But once you close the ssh session, your session also terminates and the background process also terminates. So here is a solution.
To open ssh remotely,
prompt $] ssh username@machinename
Ex: ssh email@example.com
Ex: ssh firstname.lastname@example.org
prompt $] ssh -X username @machinename
Ex. ssh -X email@example.com
(this -X indicates the remote session can be opened in X window (GUI) mode)
Assume we need to start a httpd server in the remote machine.
we can issue the command like this
prompt$] nohup command
if any error or log information may be stored in the nohup.out file. if you want to redirect to a file use the redirected symbol (1> indicates standard output and 2> indicates standard Error). Specify the filenames for the output. Here is the typical nohup command to start the httpd server.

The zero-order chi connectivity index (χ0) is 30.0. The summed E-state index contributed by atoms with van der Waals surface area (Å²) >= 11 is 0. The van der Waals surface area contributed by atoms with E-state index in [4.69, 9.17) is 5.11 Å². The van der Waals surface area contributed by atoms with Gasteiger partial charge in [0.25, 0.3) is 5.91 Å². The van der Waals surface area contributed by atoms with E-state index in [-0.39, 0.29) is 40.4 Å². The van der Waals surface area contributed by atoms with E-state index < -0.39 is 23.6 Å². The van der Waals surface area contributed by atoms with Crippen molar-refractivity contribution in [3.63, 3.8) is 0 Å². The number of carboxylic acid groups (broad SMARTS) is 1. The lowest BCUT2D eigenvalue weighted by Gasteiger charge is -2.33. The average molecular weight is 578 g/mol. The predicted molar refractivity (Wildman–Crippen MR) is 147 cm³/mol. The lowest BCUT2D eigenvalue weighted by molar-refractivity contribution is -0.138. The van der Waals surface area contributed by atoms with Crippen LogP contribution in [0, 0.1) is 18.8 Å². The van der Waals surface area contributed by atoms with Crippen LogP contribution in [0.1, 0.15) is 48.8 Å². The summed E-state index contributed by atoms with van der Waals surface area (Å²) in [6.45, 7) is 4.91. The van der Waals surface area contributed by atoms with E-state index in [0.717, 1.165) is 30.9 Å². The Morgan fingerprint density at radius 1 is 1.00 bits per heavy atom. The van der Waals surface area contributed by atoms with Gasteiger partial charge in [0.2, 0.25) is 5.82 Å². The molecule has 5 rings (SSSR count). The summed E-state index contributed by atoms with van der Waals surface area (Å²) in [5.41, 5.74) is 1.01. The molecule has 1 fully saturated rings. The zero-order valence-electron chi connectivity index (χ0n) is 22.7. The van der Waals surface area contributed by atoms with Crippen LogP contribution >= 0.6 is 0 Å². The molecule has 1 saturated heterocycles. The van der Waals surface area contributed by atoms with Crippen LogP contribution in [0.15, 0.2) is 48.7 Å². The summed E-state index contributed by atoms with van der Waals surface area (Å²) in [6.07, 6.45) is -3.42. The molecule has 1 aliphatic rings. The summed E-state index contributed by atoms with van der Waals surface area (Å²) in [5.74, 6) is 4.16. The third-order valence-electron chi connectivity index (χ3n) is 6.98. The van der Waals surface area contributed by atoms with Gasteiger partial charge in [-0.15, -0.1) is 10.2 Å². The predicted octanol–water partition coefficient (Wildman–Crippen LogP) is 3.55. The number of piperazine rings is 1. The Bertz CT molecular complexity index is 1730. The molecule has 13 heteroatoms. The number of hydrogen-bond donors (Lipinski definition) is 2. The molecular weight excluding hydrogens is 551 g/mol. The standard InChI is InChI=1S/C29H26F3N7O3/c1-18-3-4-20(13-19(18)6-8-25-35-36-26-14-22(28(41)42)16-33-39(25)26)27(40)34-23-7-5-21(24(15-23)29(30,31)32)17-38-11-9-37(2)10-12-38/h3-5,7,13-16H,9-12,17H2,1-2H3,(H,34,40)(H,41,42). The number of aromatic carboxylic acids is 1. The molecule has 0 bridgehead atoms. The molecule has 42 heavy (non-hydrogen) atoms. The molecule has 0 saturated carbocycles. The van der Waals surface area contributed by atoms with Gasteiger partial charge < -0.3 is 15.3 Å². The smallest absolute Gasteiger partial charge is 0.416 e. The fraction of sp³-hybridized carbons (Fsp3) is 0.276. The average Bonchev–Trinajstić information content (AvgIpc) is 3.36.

prompt $] nohup /etc/init.d/httpd start 1> file.out 2> file.err &
nohup is the command simply tells “no hangup”. This will send the output to non-tty.
The above command will start the httpd server and any error or output will be written on to the files file.err and file.out respectively (The & indicates the background process that closes the current terminal and prompts for further inputs).
|nohup in Linux|
This command I learnt when i try to deploy Sage math libraries in a IBM Blade Server. We were really struggling to run the notebook in sagemath library. But finally accomplished using the nohup command.
The alternative to nohup is crontab or cronjob can be used.
Pradeep Kumar TS